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Life And Death Alter Course Of 5 Tv Series

April 01, 1985|MORGAN GENDEL | Times Staff Writer

When "Cheers" co-creators James Burrows and Glen and Les Charles had to come up with a title for the episode they were filming at the end of last November, the name "Cheerio Cheers" seemed to fit. After all, the plot line centered around Diane Chambers' (series star Shelley Long) announcement that she was leaving for Europe, the writers' ruse to cover Long's pregnancy.

They had no idea at the time how sadly appropriate that title would be.

"Cheerio Cheers," which is scheduled to air April 11, also marked the final time Nicholas Colasanto stood behind the bar as the dense but lovable Coach Ernie Pantusso. Colasanto died Feb. 12 of a heart attack.

"I don't think we'll ever want to replace Nick," Burrows said the other day.

Burrows and the "Cheers" staff were not alone this season in their need to make some difficult and often painful decisions after the loss of an important cast member. Death, imprisonment and resignation took their toll on five shows this season--and very nearly a sixth.

"For a single season, that's quite an unhappy number of people to be affected that way," said Michael Gleason, executive producer of "Remington Steele."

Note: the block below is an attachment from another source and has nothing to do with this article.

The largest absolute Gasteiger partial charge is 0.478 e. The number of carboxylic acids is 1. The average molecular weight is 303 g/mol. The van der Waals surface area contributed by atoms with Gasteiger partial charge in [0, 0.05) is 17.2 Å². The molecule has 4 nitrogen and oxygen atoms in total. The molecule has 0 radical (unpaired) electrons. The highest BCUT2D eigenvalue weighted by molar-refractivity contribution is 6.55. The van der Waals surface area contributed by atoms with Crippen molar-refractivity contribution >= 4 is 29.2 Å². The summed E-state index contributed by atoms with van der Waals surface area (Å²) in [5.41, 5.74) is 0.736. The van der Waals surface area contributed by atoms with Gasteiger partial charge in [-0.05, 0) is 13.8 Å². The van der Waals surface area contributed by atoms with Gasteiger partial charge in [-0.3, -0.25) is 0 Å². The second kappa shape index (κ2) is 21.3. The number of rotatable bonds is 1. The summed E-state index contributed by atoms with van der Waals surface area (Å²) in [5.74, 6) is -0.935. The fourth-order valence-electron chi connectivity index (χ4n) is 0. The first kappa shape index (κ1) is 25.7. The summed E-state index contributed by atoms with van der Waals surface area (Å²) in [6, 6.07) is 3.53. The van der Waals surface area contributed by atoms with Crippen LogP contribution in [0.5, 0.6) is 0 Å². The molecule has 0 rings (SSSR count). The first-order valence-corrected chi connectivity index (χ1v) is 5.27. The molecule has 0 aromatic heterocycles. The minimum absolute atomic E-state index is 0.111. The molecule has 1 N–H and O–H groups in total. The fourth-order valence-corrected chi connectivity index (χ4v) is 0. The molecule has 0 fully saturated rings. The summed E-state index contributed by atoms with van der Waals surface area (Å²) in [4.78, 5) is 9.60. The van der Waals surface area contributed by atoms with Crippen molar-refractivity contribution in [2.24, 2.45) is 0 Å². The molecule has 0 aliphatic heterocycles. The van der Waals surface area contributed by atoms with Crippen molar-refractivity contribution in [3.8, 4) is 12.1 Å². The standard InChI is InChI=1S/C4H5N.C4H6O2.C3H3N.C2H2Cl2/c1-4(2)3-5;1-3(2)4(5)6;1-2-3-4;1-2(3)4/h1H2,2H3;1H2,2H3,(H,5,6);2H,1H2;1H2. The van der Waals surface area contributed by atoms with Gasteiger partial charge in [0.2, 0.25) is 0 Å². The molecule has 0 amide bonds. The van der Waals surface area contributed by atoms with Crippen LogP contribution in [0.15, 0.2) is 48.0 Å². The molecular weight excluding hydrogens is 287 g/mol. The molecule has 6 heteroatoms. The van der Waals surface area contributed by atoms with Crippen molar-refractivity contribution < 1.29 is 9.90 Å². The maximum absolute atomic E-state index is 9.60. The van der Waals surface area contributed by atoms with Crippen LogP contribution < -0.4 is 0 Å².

Los Angeles Times Friday April 5, 1985 Home Edition Calendar Part 6 Page 18 Column 6 Entertainment Desk 1 inches; 35 words Type of Material: Correction
In the April 1 edition of Calendar, William Conrad was credited with having narrated a tribute to Jon Erik Hexum on a "Cover-Up" episode after Hexum's death. The narration was done by Richard Anderson, who has starred on the show since its inception.
Los Angeles Times Saturday April 6, 1985 Home Edition Calendar Part 4 Page 4 Column 1 Entertainment Desk 2 inches; 59 words Type of Material: Correction
A story in Monday's Calendar about cast changes in television series reported incorrectly that Chris Robinson, who plays Dr. Rick Webber on ABC's "General Hospital," was charged with and pleaded guilty to tax evasion, a felony. The charge in fact was willful failure to file income-tax returns, a misdemeanor.
Robinson is serving a sentence nights and weekends and remains available for daytime taping of the soap opera.

In addition to Colasanto's passing:

--Jon-Erik Hexum accidentally shot himself in the head while toying with a gun loaded with blanks on the set of "Cover-Up" last October. Even as cast and crew mourned, a talent hunt for his successor ensued.

--Stacy Keach began serving a nine-month sentence in England's Reading Prison Dec. 7 after his conviction for importing cocaine. That left "Mickey Spillane's Mike Hammer" with no star, an uncertain future and a rush order for the services of mimic Rich Little.

--Chris Robinson, Dr. Rick Webber on "General Hospital," avoided a prison sentence for tax evasion that would have forced him to leave the show (starting Tuesday) by serving his sentence nights and weekends so that he can remain available for daytime taping.